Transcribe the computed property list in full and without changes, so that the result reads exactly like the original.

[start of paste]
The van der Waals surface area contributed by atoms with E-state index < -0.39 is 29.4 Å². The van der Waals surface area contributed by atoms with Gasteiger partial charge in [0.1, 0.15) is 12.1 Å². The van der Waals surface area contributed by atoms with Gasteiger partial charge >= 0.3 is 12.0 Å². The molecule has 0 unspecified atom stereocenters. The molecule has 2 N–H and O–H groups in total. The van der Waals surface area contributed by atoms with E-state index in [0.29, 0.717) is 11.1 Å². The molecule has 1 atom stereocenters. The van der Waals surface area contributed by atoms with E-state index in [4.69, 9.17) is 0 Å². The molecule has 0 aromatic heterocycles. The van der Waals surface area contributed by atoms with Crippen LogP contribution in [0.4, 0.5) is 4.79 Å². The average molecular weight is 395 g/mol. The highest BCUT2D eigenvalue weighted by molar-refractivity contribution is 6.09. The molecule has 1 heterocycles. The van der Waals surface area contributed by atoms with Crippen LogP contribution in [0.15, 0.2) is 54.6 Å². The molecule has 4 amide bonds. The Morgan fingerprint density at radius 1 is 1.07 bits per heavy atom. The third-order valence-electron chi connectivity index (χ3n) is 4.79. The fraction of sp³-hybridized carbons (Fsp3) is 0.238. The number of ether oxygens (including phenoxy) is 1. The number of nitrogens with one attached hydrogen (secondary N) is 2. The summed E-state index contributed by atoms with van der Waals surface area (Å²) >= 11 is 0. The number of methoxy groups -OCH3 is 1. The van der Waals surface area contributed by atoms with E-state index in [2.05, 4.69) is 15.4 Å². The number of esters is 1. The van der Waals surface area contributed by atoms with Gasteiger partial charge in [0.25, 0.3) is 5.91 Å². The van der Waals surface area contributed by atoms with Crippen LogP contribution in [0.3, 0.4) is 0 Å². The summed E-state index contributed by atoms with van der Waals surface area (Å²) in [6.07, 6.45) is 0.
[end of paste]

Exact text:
The van der Waals surface area contributed by atoms with E-state index < -0.39 is 29.4 Å². The van der Waals surface area contributed by atoms with Gasteiger partial charge in [0.1, 0.15) is 12.1 Å². The van der Waals surface area contributed by atoms with Gasteiger partial charge >= 0.3 is 12.0 Å². The molecule has 0 unspecified atom stereocenters. The molecule has 2 N–H and O–H groups in total. The van der Waals surface area contributed by atoms with E-state index in [0.29, 0.717) is 11.1 Å². The molecule has 1 atom stereocenters. The van der Waals surface area contributed by atoms with E-state index in [4.69, 9.17) is 0 Å². The molecule has 0 aromatic heterocycles. The van der Waals surface area contributed by atoms with Crippen LogP contribution in [0.4, 0.5) is 4.79 Å². The average molecular weight is 395 g/mol. The highest BCUT2D eigenvalue weighted by molar-refractivity contribution is 6.09. The molecule has 1 heterocycles. The van der Waals surface area contributed by atoms with Crippen LogP contribution in [0.15, 0.2) is 54.6 Å². The molecule has 4 amide bonds. The Morgan fingerprint density at radius 1 is 1.07 bits per heavy atom. The third-order valence-electron chi connectivity index (χ3n) is 4.79. The fraction of sp³-hybridized carbons (Fsp3) is 0.238. The number of ether oxygens (including phenoxy) is 1. The number of nitrogens with one attached hydrogen (secondary N) is 2. The summed E-state index contributed by atoms with van der Waals surface area (Å²) >= 11 is 0. The number of methoxy groups -OCH3 is 1. The van der Waals surface area contributed by atoms with E-state index in [2.05, 4.69) is 15.4 Å². The number of esters is 1. The van der Waals surface area contributed by atoms with Gasteiger partial charge in [0.25, 0.3) is 5.91 Å². The van der Waals surface area contributed by atoms with Crippen LogP contribution in [0.3, 0.4) is 0 Å². The summed E-state index contributed by atoms with van der Waals surface area (Å²) in [6.07, 6.45) is 0.